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Lightweight flywheel

Discussion in 'General Tech and Maintenance' started by twisted civic, Nov 27, 2004.

  1. twisted civic

    twisted civic Senior Member

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    I'm about to change my clutch (ek hatch), I'm putting another honda oem clutch kit in it, and I was wondering if the lightweight flywheels make much of a difference with a mostly stock (144whp) b16.

    I've seen some around 8-9lb (so called "race") and some around 12-13lbs ("street"). I've heard that the 12lb flywheels are better for slightly modded n/a motors, and for street driving.

    I would like some opinions from people who have the really light ones, as well as the "street" light ones.

    I've been running an oem clutch and an oem flywheel since I did the swap.
    What difference will it make? will I feel it? Is there a downside to a light flywheel?

    any help would be appreciated.
     
  2. phunky.buddha

    phunky.buddha Admin with a big stick Admin VIP

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    The flywheel is basically an energy storage unit for your drivetrain. The only problem is, you have to "charge" it before energy gets to the rest of your drivetrain.

    Engine -> Flywheel -> Transmission

    Think of it like that. Heavier flywheels make cars easier to drive because you don't rely on the engine as much to change the car's movement- that's why people who aren't used to light flywheels have problems stalling a car coming off a red light. You have to be more precise with your throttle application because you have less buffer between the engine and transmission.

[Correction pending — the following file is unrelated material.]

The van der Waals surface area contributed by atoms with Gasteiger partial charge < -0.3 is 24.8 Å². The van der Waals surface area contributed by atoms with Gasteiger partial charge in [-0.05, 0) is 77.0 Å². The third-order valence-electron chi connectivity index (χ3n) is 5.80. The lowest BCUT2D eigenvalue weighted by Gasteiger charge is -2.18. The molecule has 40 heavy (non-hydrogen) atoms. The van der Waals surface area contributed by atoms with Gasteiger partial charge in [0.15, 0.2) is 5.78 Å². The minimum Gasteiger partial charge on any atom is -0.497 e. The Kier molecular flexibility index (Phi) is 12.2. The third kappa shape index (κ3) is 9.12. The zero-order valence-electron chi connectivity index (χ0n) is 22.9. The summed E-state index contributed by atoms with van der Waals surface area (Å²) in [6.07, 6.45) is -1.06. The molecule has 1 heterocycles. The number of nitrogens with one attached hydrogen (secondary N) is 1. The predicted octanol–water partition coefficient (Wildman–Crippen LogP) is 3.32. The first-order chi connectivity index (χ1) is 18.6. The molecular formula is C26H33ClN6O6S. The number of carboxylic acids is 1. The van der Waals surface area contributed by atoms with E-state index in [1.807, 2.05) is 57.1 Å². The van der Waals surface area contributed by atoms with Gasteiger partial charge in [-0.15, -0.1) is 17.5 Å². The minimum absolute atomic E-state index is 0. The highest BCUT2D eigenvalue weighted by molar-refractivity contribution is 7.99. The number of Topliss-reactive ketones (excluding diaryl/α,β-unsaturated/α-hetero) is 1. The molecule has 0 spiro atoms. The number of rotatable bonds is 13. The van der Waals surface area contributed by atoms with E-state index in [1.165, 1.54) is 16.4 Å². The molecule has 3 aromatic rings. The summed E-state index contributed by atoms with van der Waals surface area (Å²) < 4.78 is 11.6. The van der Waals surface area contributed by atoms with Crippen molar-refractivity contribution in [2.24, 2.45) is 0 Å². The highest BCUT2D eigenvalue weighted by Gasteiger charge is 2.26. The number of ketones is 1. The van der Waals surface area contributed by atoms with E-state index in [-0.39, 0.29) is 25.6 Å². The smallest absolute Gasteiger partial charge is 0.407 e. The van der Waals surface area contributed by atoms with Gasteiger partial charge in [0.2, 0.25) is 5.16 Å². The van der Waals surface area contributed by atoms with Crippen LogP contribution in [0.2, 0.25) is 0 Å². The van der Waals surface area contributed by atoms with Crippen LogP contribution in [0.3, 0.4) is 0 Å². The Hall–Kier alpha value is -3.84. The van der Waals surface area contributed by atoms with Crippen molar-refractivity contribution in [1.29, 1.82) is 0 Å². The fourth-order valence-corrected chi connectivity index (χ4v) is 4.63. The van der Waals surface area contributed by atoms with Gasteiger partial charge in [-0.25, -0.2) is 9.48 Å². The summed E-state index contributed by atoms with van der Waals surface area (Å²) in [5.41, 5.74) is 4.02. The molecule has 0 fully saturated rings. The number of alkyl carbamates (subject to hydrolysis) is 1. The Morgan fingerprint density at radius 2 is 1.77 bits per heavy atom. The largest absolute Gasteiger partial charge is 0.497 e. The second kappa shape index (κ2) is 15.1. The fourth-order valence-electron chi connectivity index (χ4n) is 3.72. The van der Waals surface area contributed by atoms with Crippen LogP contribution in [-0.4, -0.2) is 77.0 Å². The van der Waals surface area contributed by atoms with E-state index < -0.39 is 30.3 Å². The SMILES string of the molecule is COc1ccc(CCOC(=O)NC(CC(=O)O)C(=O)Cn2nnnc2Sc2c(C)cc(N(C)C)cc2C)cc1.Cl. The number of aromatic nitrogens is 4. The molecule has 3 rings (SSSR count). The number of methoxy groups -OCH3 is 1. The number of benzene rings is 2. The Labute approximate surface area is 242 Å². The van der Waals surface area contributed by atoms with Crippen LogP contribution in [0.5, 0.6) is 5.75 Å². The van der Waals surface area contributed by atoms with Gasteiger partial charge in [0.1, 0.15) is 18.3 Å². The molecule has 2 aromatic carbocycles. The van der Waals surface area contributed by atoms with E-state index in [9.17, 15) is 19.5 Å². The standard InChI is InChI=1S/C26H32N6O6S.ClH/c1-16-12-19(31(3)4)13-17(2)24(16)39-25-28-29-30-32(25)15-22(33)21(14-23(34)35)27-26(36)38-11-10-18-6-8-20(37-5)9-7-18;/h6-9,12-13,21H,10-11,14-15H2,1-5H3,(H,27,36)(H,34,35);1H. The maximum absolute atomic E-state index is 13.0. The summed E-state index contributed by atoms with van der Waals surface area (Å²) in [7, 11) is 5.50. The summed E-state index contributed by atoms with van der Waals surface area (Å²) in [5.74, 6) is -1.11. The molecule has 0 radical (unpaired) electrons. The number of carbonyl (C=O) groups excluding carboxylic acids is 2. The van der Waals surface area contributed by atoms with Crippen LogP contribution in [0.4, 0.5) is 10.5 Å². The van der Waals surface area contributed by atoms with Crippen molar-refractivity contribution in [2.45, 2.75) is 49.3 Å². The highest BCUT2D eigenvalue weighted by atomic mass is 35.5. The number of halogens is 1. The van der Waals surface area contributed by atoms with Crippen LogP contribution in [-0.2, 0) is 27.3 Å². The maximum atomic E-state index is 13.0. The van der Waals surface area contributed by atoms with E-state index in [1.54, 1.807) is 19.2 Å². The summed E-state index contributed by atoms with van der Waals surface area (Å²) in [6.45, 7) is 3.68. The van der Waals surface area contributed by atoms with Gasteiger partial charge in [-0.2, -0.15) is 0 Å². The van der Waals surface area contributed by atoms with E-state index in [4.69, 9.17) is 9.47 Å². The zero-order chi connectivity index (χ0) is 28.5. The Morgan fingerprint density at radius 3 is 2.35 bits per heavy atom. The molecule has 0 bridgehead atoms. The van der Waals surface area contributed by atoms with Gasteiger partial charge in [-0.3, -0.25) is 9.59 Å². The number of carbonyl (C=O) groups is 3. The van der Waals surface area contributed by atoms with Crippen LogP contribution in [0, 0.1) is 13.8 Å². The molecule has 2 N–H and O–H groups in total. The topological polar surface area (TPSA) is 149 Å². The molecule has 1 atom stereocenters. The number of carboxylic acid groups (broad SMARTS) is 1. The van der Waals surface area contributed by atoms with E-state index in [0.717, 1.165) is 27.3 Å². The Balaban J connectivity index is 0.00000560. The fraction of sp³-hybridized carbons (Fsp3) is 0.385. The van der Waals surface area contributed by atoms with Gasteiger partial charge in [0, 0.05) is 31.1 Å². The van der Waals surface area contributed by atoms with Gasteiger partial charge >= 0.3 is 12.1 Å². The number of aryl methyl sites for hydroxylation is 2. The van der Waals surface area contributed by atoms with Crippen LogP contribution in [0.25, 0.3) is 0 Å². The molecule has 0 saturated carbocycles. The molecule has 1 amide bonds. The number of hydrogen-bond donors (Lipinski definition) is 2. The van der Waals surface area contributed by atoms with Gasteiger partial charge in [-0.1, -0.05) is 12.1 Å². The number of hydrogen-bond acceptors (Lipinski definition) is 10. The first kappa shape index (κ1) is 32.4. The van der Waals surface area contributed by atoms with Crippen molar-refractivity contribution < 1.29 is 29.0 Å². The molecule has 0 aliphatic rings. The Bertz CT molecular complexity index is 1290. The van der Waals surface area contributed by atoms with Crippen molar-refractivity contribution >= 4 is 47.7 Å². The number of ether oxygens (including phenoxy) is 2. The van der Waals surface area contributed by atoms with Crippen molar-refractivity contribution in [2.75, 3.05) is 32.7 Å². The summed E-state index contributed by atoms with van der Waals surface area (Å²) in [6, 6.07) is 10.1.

If you know anything about electronics, think of the flywheel as a giant capacitor wired in series with your power line. :)

    Basically, a light flywheel lets you accelerate and decelerate the engine faster, but it also stores less energy. You have less flywheel energy to rely on when you're starting from a standstill, but other than that- you will have a much more freely revving engine.

    I run a 7.5 pound Clutchmasters/Fidanza on my engine, and it's really easy for me to drive. I never stalled the car after the flywheel went in. If you think you can adapt quickly to the lighter flywheel, I would recommend just going for the 8-9 pounder.
     
  3. twisted civic

    twisted civic Senior Member

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    thanks,
    I autocross and occasionally drag race, are the light ones more prone to damage from hard launches?
     
  4. asmallsol

    asmallsol Super Moderator

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    yea, it depends on how light you go and what material. NHRA has a weight limit on how light they can be before you have to go to a scattersheild. If you go under a certain weight, its HIGHLY advised by their rules and for safety sake to buy a scatter sheild. If a flywheel ever decides to blow, pray. It has so much stored energy, your bellhousing and firewall will bearly slow it down. The Scatter sheild is designed to sheild the srapnel if it ever does blow.
     
  5. phunky.buddha

    phunky.buddha Admin with a big stick Admin VIP

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    The bigger name brand aftermarket flywheels are generally a pretty safe bet. I haven't heard of any issues with the Clutchmasters/Fidanza or ACT flywheels blowing up under pressure- but that doesn't mean that there haven't been any. I know that I haven't had any problems with mine over 20k miles of hard driving though.
     
  6. Scilingo

    Scilingo Member

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    Yea, i'd say deff. get a light flywheel, i have a 8lb one by clutchmasters...and i have no problems driving
     
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